When I fly, I bury myself in books. I don't want to talk, I just want to get there. When I got on my last flight, the man sitting next to me asked "What are you reading?" and we talked all the way home. We exchanged interesting books we had read recently, and this was his recommendation.

What I liked about the book was what I believe to be a very real understanding of what Jesus said and what he meant when he said it. What I didn't like was that the book was very thin in terms of character and ch
So Fundamentalism has flourished to such an extent that the Hollywood sign now reads Holywood. Hendra takes the slide of the teaparty, and value based politics to the bottom of the slippery slope..following those of what the extremes could go to. In this dystopic vision, enters Jay. He is a latino, poor embodiment of the son of God. It's a put your money where your mouth is type of satire about Christianity is and what it could be. Very interesting and disturbing read.
Sarah Boyette
I enjoyed this book, but had a hard time concentrating on it. I don't know if it was the book, or me. It's about Jesus coming back as a Hispanic laborer. He corrects all the wrongs Christianity has done and clears up misconceptions of the Bible. Interesting concept, but I'm just not sure what I got out of it was worth all the work I put in it. Also interesting concept about the Trinity being the ultimate nuclear family.
Apr 21, 2008 Juno rated it 3 of 5 stars
Recommends it for: Athiests
Picked this book up completely by chance. I was in a dinky store that sold mostly home appliances and other knick knacks when I saw this on the small bookshelf they had in the back. I liked the cover, so I picked it up not knowing what to expect. I really enjoyed reading this book, it was a refreshing new take on a really great story.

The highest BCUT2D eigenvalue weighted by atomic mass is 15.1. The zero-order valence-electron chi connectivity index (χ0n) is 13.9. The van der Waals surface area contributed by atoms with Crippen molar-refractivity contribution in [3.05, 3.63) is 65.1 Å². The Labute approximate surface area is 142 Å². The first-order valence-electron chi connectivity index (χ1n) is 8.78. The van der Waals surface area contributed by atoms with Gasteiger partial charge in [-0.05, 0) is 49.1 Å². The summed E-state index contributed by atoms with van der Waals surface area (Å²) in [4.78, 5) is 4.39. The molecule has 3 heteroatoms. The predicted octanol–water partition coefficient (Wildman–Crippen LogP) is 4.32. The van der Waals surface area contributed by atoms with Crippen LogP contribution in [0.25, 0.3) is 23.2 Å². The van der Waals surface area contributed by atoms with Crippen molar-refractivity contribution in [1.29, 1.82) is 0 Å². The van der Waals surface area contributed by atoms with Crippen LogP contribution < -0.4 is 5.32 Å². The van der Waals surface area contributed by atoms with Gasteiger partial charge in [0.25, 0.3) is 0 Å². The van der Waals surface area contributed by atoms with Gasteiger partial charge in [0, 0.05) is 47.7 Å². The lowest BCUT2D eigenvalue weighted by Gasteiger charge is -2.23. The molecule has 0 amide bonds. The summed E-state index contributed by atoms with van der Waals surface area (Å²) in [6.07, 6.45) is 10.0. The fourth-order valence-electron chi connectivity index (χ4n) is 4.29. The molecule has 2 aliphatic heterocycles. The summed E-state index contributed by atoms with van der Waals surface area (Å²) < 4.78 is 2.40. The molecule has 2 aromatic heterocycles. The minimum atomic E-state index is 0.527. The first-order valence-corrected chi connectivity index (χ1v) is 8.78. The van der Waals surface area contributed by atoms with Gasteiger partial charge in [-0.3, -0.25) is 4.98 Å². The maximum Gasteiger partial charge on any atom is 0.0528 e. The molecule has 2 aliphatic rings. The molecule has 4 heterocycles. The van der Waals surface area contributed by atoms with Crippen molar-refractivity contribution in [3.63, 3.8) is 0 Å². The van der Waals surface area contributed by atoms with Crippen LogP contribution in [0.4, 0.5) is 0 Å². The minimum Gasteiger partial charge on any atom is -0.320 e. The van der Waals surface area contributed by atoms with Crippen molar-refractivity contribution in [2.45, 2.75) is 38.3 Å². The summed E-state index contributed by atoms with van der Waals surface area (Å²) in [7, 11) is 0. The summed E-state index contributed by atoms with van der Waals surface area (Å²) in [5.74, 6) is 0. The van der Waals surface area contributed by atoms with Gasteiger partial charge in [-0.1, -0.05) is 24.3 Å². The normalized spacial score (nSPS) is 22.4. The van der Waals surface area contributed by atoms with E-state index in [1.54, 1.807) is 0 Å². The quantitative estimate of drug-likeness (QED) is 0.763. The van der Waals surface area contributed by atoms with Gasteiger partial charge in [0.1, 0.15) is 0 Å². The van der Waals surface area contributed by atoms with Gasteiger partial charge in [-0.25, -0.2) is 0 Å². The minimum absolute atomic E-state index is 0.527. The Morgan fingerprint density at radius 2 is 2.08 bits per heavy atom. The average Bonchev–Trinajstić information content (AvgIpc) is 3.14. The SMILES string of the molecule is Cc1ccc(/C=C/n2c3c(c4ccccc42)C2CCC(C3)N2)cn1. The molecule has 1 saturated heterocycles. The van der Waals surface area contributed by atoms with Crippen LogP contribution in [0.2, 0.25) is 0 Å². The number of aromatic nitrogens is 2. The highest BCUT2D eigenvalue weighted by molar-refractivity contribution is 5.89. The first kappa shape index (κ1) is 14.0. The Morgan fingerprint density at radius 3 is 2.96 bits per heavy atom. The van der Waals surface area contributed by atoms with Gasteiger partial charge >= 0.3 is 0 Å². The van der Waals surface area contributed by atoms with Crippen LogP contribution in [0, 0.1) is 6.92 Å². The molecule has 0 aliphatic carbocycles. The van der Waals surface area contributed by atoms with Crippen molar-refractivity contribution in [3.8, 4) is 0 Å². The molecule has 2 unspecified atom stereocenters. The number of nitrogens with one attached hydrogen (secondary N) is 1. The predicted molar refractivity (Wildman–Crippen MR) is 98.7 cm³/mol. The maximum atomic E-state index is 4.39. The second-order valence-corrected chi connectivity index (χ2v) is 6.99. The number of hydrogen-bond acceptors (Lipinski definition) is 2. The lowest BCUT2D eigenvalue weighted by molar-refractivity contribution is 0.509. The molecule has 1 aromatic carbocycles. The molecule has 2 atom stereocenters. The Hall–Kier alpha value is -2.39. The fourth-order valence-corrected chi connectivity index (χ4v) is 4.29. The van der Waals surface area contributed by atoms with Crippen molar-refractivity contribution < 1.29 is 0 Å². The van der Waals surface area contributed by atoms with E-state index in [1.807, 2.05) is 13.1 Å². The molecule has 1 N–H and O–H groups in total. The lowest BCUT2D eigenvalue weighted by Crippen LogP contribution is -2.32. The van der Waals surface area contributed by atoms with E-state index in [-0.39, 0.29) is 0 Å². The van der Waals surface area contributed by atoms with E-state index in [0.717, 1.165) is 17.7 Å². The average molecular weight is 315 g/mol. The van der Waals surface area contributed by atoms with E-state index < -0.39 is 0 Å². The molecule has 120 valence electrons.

Jeff Vankooten
An interesting take on a modern retelling of Christ's incarnation.
Wow. I really liked the twists in this book. Theologically speaking, it's an interesting take on the story of Jesus' life, and it's vastly amusing in some places. I recommend this book, because I think we often need a reminder of what Jesus really stood for. Good read.
Matt Wisdom
Picture an America controlled by the Christian Right where Jesus returns as an ugly Hispanic guy roaming the ghetto. That's the setting of this wonderful novel from Tony Hendra.

It's a beautiful, funny, and poignant read that wholeheartedly recommend.
The satire of a modern America run by a theocratic government makes for a good setting for anyone to enjoy, and if you are religious, you will find the new appearance of Jesus (with contemporary language and new miracles that mirror the old) fascinating.
Wes Bishop
Fantastic read. An interesting approach to the second coming of Christ told in a way that will leave the reader engaged until the last page.

WARNING: Challenging thoughts and story ahead. Not to be tempted by the narrow minded.
Wow. Why do comedians write some of the most moving stuff? It doesn't have that extra oomph to put it over the edge into five-star territory, but Hendra's compassion, humanity and sympathy are what make this anti-fundamentalist passion play work.